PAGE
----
Psychology of Reputation

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Psychology of Reputation

Psychology of Reputation




Contrary to popular belief, what people think of you really does matter; psychologists believe that your reputation can affect you positively or negatively in the following ways: a good reputation is beneficial as it increases peer altruism, sexual gratification, career & business success.



What is a good reputation?



"Good" is a relative term. In the end, your peers decide what behaviors are desired, acceptable, and frowned upon. For that reason, different social circles will have different ideas of what is good; we recommend choosing a social circle who is within a reasonable range of your disgust sensitivity, given that disgust acts as a moral arbiter in many cases.



Can't I just be tolerated?



A social circle that tolerates everything is unheard of. Ignoring that reality will only lead to you to ostracism, which is highly maladaptive. Instead, you can accept the social signals, and be a net benefit to your peers: the more that you are depended on, the greater your social standing. This is because past behavior is the best predictor of future behavior (assuming no significant change in circumstances). More of your peers will want to deal with you because people naturally have a preference for people whose behaviors are predictable and reliable.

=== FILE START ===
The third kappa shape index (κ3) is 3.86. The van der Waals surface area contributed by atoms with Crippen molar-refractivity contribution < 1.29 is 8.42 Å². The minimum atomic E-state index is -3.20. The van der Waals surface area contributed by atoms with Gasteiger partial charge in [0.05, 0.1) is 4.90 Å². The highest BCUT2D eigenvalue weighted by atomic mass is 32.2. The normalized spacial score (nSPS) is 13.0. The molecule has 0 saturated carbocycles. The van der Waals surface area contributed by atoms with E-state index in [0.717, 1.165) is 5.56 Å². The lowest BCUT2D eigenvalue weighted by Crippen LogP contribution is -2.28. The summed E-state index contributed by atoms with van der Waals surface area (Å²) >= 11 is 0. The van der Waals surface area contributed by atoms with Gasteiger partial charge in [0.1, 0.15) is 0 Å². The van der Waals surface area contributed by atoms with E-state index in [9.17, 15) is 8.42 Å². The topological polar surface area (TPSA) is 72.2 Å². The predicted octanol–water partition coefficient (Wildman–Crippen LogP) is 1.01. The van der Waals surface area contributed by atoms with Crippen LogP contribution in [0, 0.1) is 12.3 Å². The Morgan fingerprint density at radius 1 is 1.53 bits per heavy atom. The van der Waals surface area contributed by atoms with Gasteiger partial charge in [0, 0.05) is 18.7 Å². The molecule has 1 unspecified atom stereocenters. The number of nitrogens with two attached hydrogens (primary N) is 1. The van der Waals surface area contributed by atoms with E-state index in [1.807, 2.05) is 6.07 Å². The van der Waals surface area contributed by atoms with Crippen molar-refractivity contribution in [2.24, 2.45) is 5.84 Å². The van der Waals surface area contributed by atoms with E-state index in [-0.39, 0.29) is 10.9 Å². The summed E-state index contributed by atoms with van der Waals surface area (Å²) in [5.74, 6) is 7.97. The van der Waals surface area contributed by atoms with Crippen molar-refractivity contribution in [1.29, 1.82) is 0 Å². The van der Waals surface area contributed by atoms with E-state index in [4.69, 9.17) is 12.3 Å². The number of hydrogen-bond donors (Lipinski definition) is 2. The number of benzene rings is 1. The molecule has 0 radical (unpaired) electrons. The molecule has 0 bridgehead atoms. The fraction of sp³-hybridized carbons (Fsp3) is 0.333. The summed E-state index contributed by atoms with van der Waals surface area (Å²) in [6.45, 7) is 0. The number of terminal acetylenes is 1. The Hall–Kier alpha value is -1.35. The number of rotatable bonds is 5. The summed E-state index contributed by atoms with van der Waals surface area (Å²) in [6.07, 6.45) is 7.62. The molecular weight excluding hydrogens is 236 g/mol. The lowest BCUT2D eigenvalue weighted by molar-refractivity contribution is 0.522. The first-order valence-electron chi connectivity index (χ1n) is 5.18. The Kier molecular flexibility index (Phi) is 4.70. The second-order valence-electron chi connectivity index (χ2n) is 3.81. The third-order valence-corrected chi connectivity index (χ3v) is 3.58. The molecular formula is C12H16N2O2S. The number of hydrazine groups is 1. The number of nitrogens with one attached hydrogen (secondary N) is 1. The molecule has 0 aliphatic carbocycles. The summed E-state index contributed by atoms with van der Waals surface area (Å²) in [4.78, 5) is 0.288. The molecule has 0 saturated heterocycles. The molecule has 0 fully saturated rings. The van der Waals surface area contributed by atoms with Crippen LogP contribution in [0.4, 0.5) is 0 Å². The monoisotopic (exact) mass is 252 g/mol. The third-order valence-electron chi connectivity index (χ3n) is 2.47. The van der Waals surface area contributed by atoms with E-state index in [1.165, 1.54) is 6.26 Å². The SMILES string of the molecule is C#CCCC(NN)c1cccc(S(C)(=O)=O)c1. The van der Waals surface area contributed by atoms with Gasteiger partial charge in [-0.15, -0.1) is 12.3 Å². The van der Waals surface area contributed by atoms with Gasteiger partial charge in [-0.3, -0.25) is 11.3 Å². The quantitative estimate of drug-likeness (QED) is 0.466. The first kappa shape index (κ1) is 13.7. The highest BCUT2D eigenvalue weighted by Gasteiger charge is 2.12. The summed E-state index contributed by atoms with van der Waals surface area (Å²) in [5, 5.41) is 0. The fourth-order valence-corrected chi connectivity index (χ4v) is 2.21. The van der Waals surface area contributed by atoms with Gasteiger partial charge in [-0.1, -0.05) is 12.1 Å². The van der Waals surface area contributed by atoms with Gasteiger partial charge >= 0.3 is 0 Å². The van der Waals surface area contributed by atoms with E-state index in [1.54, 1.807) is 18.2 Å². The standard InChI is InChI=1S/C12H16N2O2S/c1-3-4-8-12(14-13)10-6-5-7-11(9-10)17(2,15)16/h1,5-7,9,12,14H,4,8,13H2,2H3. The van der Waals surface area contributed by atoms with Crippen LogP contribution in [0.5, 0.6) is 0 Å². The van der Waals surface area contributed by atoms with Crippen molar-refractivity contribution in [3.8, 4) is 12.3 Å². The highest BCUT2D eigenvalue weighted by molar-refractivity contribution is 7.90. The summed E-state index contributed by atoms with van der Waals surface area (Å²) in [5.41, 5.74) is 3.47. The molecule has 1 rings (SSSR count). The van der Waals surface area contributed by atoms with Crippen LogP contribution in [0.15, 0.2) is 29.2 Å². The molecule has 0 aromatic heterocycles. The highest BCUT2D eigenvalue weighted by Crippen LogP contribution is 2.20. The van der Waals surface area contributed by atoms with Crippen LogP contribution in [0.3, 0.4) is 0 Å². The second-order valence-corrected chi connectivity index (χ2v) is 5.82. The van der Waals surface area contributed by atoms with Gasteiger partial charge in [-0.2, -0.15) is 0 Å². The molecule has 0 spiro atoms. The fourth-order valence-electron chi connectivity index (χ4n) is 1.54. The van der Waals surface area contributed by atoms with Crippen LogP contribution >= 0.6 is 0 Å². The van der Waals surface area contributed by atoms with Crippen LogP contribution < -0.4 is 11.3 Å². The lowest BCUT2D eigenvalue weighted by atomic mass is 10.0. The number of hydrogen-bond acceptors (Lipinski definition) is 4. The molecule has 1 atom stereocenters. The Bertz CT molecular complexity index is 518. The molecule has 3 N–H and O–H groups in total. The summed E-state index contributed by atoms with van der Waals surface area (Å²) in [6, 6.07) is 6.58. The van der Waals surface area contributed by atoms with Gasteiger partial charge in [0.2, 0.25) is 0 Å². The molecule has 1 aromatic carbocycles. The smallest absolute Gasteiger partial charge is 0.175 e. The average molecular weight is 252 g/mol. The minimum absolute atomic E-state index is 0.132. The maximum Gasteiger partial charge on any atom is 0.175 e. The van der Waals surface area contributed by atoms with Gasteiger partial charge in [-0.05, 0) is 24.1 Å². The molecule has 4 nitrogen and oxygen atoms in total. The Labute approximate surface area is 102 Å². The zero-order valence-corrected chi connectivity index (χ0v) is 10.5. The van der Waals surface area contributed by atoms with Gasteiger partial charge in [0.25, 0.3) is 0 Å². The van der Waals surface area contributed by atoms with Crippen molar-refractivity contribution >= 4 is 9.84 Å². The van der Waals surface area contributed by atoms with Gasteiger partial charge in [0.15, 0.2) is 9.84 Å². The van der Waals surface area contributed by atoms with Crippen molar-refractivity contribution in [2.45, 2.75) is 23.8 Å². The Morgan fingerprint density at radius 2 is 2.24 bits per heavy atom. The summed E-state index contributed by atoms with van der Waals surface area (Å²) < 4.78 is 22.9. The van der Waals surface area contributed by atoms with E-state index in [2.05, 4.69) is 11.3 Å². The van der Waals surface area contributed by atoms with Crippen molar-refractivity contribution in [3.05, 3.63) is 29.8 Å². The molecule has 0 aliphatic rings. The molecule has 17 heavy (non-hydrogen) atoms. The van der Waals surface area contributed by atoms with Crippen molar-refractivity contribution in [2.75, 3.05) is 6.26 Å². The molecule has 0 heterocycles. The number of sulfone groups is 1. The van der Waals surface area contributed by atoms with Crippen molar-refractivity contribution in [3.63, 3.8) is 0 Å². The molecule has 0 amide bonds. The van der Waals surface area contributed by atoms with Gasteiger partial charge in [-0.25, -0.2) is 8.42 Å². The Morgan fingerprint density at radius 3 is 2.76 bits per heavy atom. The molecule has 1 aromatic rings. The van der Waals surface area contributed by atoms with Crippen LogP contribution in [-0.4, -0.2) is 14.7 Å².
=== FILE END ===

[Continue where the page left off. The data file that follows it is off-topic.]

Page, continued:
"Never mind what people think of you"


This - along with the idea that everyone is a special snowflake - is a dangerous saying that is nefariously pushed in mainstream media to get their viewers to act in their immediate individual interests at the expense of their long-term group interests. The reason that humans engage in pro-social behaviors is because those who historically failed to do so also failed to reproduce. In other words, there is a strong genetic component at play. To ignore our natural social instincts is to ignore what has allowed us to survive as a people. In fact, children as early as 4 years of age care about their reputations; that's how innate it is: we respond to social signals before having been socialized.



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Disclaimer: The views expressed in this article are not to be misinterpreted as medical, clinical, or any other professional advice. The views expressed are opinions and / or ideas founded on research and clinical experience. These views are meant to provoke awareness and inquiry into various issues, and thus, create an open-minded dialogue, civil discussion, and respectful debate among our readers. Any claims made are subject to change should new studies be conducted that disprove these claims.




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